Btselem will publish this report tomorrow,
Chapter 1: Data on the settlements
Chapter 2: Israeli policy
Chapter 3: Mechanisms for taking control of West Bank land and illegal
construction in settlements
Chapter 4: Benefits and economic incentives to settlers and settlements
Chapter 5: The settlements in international law and violations of Palestinian
human rights in the West Bank
The establishment of the settlements is illegal. In spite of this, as of mid?2010, more than 42 percent of West Bank land has been allocated to the establishment of over 200 settlements as well as the neighborhoods in the areas annexed to the Jerusalem municipal borders. At the same time, Israel offered a long list of generous benefits and incentives to encourage some half a million Israelis to relocate to these settlements. This process has led to broad and significant changes in the landscape of the West Bank.
Throughout the years of Israel’s occupation of the West Bank, regardless of changes of governments, the settlement enterprise has been promoted. Its main objective has been, and still is, to take control of as much land as possible in the West Bank for the purpose of establishing and expanding settlements. The settlement enterprise has divided and separated the areas under Palestinian control, turning them into disconnected enclaves and blurring the border between Israel and the West Bank.
While developing the settlement enterprise, Israel also established and institutionalized two separate legal systems in the West Bank: one for settlers, which de facto annexes the settlements and grants their residents all the rights accorded to citizens of a democratic country; and the other, a military judicial system that systematically violates the rights of Palestinians and denies them any real power in shaping the policies that influence their lives and rights. These separate legal systems entrench a regime in which a person’s rights are granted based on his or her national identity.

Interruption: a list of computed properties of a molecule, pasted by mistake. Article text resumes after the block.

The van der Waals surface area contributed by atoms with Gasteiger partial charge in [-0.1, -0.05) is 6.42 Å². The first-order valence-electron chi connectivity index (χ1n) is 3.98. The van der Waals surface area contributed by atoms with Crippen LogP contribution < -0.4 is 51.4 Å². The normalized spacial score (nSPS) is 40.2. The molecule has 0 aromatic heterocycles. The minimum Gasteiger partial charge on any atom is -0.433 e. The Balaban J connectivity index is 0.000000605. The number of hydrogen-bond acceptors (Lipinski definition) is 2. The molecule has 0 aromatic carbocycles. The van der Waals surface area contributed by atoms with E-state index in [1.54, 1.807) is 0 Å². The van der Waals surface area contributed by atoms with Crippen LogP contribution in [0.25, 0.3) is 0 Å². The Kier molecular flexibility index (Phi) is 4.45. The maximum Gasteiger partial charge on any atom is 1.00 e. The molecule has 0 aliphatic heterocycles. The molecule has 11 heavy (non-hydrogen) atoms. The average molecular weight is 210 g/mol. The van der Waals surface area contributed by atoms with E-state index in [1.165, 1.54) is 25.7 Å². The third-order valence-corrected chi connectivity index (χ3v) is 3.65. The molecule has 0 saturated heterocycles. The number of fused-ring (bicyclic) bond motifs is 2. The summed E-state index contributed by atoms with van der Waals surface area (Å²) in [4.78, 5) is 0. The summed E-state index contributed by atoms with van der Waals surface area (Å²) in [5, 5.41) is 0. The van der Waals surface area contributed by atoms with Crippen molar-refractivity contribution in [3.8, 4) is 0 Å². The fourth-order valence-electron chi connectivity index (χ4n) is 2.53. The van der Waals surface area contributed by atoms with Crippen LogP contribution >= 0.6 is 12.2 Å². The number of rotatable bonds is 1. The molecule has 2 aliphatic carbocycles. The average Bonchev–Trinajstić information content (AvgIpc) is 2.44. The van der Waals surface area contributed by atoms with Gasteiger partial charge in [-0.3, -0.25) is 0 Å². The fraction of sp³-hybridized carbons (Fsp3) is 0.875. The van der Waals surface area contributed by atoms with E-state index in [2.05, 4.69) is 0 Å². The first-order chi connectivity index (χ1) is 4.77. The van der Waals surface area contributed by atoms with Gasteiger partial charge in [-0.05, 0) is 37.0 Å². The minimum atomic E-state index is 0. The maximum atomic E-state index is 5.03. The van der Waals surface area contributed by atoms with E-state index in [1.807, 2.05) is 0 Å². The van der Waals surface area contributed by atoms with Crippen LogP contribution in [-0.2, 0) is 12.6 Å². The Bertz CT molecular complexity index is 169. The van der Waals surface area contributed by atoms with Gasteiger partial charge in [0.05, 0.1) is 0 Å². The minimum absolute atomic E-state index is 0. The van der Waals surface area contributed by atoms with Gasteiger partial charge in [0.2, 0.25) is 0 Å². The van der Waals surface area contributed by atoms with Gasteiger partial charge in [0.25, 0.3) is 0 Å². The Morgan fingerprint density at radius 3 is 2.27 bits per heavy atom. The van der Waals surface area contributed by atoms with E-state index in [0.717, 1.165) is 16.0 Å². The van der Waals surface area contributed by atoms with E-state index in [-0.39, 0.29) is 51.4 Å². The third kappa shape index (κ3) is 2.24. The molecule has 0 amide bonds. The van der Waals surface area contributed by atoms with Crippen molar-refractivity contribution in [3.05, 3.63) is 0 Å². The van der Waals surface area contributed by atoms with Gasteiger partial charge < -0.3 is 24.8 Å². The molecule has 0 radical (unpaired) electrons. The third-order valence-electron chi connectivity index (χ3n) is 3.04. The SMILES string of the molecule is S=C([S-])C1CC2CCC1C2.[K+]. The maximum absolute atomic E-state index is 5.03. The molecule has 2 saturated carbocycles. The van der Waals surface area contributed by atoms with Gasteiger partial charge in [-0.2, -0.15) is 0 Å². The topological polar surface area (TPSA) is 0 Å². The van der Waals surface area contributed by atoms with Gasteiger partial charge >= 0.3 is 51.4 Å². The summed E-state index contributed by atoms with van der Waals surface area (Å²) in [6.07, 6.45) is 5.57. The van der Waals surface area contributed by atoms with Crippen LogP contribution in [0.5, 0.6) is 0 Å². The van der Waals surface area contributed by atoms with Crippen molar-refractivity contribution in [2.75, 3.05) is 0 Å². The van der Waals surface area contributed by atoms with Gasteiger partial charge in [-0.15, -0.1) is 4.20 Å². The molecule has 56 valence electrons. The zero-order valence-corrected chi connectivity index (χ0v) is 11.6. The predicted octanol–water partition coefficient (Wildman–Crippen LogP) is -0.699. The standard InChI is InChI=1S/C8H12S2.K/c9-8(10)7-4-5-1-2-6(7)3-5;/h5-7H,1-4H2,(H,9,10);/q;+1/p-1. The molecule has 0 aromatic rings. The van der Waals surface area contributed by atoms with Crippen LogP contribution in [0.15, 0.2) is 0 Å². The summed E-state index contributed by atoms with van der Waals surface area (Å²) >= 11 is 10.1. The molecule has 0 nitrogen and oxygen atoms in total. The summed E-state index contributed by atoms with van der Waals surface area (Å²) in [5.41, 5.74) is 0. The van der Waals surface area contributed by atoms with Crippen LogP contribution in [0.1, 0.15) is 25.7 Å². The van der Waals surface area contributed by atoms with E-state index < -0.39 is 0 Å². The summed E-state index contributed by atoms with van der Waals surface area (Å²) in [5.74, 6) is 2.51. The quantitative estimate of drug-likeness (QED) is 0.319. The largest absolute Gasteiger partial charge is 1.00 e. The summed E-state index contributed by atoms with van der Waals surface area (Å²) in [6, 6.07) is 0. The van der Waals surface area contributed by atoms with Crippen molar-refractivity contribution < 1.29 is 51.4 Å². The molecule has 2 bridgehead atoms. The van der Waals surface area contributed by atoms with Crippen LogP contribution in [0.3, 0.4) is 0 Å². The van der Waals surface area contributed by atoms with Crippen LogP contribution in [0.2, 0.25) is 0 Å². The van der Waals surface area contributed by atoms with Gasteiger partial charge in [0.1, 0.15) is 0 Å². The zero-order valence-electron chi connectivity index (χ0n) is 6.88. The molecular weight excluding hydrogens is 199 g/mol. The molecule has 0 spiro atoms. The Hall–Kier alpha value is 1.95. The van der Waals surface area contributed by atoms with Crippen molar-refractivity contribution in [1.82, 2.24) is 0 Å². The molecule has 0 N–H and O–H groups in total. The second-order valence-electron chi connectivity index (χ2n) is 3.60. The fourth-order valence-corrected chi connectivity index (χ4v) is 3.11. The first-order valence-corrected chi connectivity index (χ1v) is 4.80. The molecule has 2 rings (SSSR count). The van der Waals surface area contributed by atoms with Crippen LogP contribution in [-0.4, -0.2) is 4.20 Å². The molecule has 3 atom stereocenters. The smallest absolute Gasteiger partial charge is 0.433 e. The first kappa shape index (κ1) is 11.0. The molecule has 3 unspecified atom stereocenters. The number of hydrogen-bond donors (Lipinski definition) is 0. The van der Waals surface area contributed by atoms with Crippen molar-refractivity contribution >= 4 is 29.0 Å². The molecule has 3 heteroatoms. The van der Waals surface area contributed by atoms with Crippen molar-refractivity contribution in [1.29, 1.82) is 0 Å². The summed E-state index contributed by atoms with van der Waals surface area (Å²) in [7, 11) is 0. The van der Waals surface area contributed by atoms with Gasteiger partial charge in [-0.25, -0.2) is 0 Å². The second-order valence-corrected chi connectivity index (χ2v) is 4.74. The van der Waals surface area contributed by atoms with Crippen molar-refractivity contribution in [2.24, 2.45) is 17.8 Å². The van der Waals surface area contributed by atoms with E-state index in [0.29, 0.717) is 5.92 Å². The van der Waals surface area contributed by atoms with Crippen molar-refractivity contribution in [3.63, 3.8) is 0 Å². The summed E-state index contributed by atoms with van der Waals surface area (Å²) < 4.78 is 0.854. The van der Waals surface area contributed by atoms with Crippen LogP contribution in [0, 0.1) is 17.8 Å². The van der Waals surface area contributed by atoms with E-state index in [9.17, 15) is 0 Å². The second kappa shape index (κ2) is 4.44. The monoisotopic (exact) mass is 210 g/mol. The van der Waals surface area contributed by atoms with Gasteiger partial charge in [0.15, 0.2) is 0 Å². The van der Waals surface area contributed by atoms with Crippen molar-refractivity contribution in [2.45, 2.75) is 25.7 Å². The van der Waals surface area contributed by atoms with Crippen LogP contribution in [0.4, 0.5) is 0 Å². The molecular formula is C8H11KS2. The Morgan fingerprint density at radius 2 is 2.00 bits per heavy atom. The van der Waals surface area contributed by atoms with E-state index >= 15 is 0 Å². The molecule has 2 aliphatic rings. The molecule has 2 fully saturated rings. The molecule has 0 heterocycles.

The development and strengthening of the settlement enterprise during the last four decades has created a new spatial?geographical, economic and legal reality throughout the West Bank. This, in turn, generates a continuous breach of Palestinian human rights, first and foremost the right of property, which is manifested in the seizure of hundreds of thousands of dunam of land from Palestinians and the usurping of personal property of Palestinian communities and individuals, all on various pretexts and by diverse means. The existence of the settlements also infringes the Palestinians’ rights to an adequate standard of living, freedom of movement, equality, and selfdetermination.
The settlement enterprise has been characterized, since its inception, by an instrumental, cynical, and even criminal attitude toward international law, local legislation, Israeli military orders,